Although we hold that a common-law cause of action is preempted by the Civil Damages Act, we nevertheless feel compelled to discuss the court of appeals' reasoning. The court of appeals majority did not discuss the preemption issue, but decided that the plaintiff was entitled to hold the employer liable under common-law negligence principles. The majority held that some special relationships can support a negligence action against a provider of alcohol, citing Olson v. Ische, 343 N.W.2d 284 (Minn.1984), and Walker v. Kennedy, 338 N.W.2d 254 (Minn.1983). Meany, 352 N.W.2d at 781. The court decided that a special relationship existed in the instant case such that the employer owed a duty to control the employee's action even though he was outside the scope of employment. The court used Restatement, Torts 2d § 317[1] as the cornerstone of its decision.

Most courts have not reached the issue of the implications of the master-servant relationship because they have considered employers to be social hosts. No states except New Mexico and Oregon (which do so statutorily) and New Jersey appear to allow an action against a social host who negligently serves alcohol to an adult. See Kelly v. Gwinnell, 96 N. J. 538, 476 A.2d 1219 (1984); N.M.Stat.Ann § 41-11-1, E (Supp.1984) (no civil liability for gratuitously provided alcoholic beverages unless the alcoholic beverages were provided in reckless disregard of the rights of others); Or. Rev.Stat. § 30-955 (1983) (no private host liable for damages caused by intoxicated guest unless host provided alcoholic beverages when guest was visibly intoxicated); Comment, Employer Liability for a Drunken Employee's Actions Following an Office Party: A Cause of Action Under Respondeat Superior, 19 Cal.W.L.Rev. 107, 120 (1982) (hereinafter Employer Liability).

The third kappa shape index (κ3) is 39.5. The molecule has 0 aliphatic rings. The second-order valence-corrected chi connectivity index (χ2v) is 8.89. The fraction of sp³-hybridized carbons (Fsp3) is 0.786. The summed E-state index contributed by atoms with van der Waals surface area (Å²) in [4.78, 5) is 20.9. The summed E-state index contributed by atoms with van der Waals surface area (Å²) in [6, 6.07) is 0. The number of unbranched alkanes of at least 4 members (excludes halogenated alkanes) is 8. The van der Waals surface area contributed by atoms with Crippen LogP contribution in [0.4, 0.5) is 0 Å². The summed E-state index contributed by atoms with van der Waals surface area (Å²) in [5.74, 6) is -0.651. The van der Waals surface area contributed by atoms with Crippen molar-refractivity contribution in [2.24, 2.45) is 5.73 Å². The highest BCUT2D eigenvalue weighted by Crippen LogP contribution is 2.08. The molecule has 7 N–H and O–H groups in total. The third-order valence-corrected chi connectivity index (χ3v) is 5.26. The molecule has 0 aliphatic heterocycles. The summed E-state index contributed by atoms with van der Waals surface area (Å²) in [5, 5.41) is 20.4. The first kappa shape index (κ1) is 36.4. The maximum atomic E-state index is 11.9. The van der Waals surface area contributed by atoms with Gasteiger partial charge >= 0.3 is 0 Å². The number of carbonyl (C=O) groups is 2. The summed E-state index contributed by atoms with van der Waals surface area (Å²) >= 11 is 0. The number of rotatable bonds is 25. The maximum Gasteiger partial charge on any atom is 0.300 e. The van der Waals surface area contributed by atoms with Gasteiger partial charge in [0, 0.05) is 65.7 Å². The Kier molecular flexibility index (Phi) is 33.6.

In the clear majority of cases raising the office party issue, the courts have refused to hold the employer responsible. E.g., Nichols v. McGraw, 152 So. 2d 486 (Fla.App.1963); Brehm v. Dobson, 15 Ill. App.3d 285, 304 N.E.2d 149 (App.Ct.1973). Historically, courts have not allowed such a common-law action. See Employer Liability, supra. For example, in Halvorson v. Birchfield Boiler, Inc., the court refused to find a common-law action for civil damages against an employer who served alcohol at a Christmas party to an alcoholic employee who became intoxicated and injured a third party. 76 Wash. 2d 759, 458 P.2d 897 (1969). See Edgar v. Kajet, 84 Misc.2d 100, 375 N.Y.S.2d 548 (N.Y.App. Term 1975). Section 317 has typically been used when the employee is acting negligently on the work premises, albeit during off-duty hours, such that the employer *476 could control the employee's action. The difficulty in discerning when the employer's duty to control ends, leads us to reject extending that duty to off-premises actions. Since Cortright was neither on the premises nor using the employer's chattels, we reject the applicability of the Restatement to this case.